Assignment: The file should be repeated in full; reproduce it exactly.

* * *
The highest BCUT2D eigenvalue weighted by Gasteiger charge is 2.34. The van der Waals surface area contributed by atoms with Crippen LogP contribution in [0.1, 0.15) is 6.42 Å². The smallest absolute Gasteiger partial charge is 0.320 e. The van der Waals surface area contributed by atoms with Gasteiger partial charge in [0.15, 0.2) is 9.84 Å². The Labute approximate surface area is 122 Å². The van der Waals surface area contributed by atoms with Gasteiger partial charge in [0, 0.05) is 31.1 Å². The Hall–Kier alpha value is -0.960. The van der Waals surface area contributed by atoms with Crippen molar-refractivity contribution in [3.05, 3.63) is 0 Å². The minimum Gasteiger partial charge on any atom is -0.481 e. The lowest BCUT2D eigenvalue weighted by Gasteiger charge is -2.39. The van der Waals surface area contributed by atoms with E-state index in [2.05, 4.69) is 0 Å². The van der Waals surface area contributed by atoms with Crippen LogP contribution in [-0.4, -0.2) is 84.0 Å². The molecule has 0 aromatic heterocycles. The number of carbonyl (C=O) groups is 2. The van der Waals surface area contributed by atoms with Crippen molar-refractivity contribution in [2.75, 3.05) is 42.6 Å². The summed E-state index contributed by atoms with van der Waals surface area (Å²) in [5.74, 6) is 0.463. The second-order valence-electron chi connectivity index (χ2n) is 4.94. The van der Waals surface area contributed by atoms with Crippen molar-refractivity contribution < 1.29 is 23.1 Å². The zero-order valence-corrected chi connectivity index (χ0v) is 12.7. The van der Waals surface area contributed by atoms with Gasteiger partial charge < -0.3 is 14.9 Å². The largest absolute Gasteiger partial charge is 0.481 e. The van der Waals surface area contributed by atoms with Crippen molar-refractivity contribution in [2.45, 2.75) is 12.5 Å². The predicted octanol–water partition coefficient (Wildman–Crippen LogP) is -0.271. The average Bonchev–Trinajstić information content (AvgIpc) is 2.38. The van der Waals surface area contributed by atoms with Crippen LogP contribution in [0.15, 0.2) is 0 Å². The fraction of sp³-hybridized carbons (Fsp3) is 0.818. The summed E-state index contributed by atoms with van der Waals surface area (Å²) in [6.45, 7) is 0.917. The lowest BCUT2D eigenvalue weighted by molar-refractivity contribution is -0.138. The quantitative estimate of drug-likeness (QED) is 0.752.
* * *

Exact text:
The highest BCUT2D eigenvalue weighted by Gasteiger charge is 2.34. The van der Waals surface area contributed by atoms with Crippen LogP contribution in [0.1, 0.15) is 6.42 Å². The smallest absolute Gasteiger partial charge is 0.320 e. The van der Waals surface area contributed by atoms with Gasteiger partial charge in [0.15, 0.2) is 9.84 Å². The Labute approximate surface area is 122 Å². The van der Waals surface area contributed by atoms with Gasteiger partial charge in [0, 0.05) is 31.1 Å². The Hall–Kier alpha value is -0.960. The van der Waals surface area contributed by atoms with Crippen molar-refractivity contribution in [3.05, 3.63) is 0 Å². The minimum Gasteiger partial charge on any atom is -0.481 e. The lowest BCUT2D eigenvalue weighted by Gasteiger charge is -2.39. The van der Waals surface area contributed by atoms with E-state index in [2.05, 4.69) is 0 Å². The van der Waals surface area contributed by atoms with Crippen LogP contribution in [-0.4, -0.2) is 84.0 Å². The molecule has 0 aromatic heterocycles. The number of carbonyl (C=O) groups is 2. The van der Waals surface area contributed by atoms with Crippen molar-refractivity contribution in [2.75, 3.05) is 42.6 Å². The summed E-state index contributed by atoms with van der Waals surface area (Å²) in [5.74, 6) is 0.463. The second-order valence-electron chi connectivity index (χ2n) is 4.94. The van der Waals surface area contributed by atoms with Crippen molar-refractivity contribution < 1.29 is 23.1 Å². The zero-order valence-corrected chi connectivity index (χ0v) is 12.7. The van der Waals surface area contributed by atoms with Gasteiger partial charge < -0.3 is 14.9 Å². The largest absolute Gasteiger partial charge is 0.481 e. The van der Waals surface area contributed by atoms with Crippen molar-refractivity contribution in [2.45, 2.75) is 12.5 Å². The predicted octanol–water partition coefficient (Wildman–Crippen LogP) is -0.271. The average Bonchev–Trinajstić information content (AvgIpc) is 2.38. The van der Waals surface area contributed by atoms with Crippen LogP contribution in [0.15, 0.2) is 0 Å². The fraction of sp³-hybridized carbons (Fsp3) is 0.818. The summed E-state index contributed by atoms with van der Waals surface area (Å²) in [6.45, 7) is 0.917. The lowest BCUT2D eigenvalue weighted by molar-refractivity contribution is -0.138. The quantitative estimate of drug-likeness (QED) is 0.752.